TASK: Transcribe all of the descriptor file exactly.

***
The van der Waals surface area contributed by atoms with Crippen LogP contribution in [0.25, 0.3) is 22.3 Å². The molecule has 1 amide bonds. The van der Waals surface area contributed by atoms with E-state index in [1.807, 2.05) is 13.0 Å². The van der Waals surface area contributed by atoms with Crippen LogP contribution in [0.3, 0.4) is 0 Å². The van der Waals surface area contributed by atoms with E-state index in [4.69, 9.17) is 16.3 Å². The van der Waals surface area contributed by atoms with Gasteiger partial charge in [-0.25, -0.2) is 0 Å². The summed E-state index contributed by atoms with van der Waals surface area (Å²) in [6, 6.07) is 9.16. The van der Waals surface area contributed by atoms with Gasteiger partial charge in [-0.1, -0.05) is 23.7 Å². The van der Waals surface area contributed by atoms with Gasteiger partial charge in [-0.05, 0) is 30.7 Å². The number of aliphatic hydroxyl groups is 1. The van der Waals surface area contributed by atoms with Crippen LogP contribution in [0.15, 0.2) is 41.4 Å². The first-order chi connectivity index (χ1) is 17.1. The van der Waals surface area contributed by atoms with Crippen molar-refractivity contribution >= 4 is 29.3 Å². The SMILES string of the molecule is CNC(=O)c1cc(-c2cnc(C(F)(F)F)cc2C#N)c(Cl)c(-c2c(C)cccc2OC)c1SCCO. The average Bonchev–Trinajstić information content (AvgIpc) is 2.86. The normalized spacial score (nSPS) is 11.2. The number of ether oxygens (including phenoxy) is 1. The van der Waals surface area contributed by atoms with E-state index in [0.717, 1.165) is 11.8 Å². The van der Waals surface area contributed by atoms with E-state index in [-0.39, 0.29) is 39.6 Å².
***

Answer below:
The van der Waals surface area contributed by atoms with Crippen LogP contribution in [0.25, 0.3) is 22.3 Å². The molecule has 1 amide bonds. The van der Waals surface area contributed by atoms with E-state index in [1.807, 2.05) is 13.0 Å². The van der Waals surface area contributed by atoms with Crippen LogP contribution in [0.3, 0.4) is 0 Å². The van der Waals surface area contributed by atoms with E-state index in [4.69, 9.17) is 16.3 Å². The van der Waals surface area contributed by atoms with Gasteiger partial charge in [-0.25, -0.2) is 0 Å². The summed E-state index contributed by atoms with van der Waals surface area (Å²) in [6, 6.07) is 9.16. The van der Waals surface area contributed by atoms with Gasteiger partial charge in [-0.1, -0.05) is 23.7 Å². The van der Waals surface area contributed by atoms with Gasteiger partial charge in [-0.05, 0) is 30.7 Å². The number of aliphatic hydroxyl groups is 1. The van der Waals surface area contributed by atoms with Crippen LogP contribution in [0.15, 0.2) is 41.4 Å². The first-order chi connectivity index (χ1) is 17.1. The van der Waals surface area contributed by atoms with Crippen molar-refractivity contribution >= 4 is 29.3 Å². The SMILES string of the molecule is CNC(=O)c1cc(-c2cnc(C(F)(F)F)cc2C#N)c(Cl)c(-c2c(C)cccc2OC)c1SCCO. The average Bonchev–Trinajstić information content (AvgIpc) is 2.86. The normalized spacial score (nSPS) is 11.2. The number of ether oxygens (including phenoxy) is 1. The van der Waals surface area contributed by atoms with E-state index in [0.717, 1.165) is 11.8 Å². The van der Waals surface area contributed by atoms with E-state index in [-0.39, 0.29) is 39.6 Å².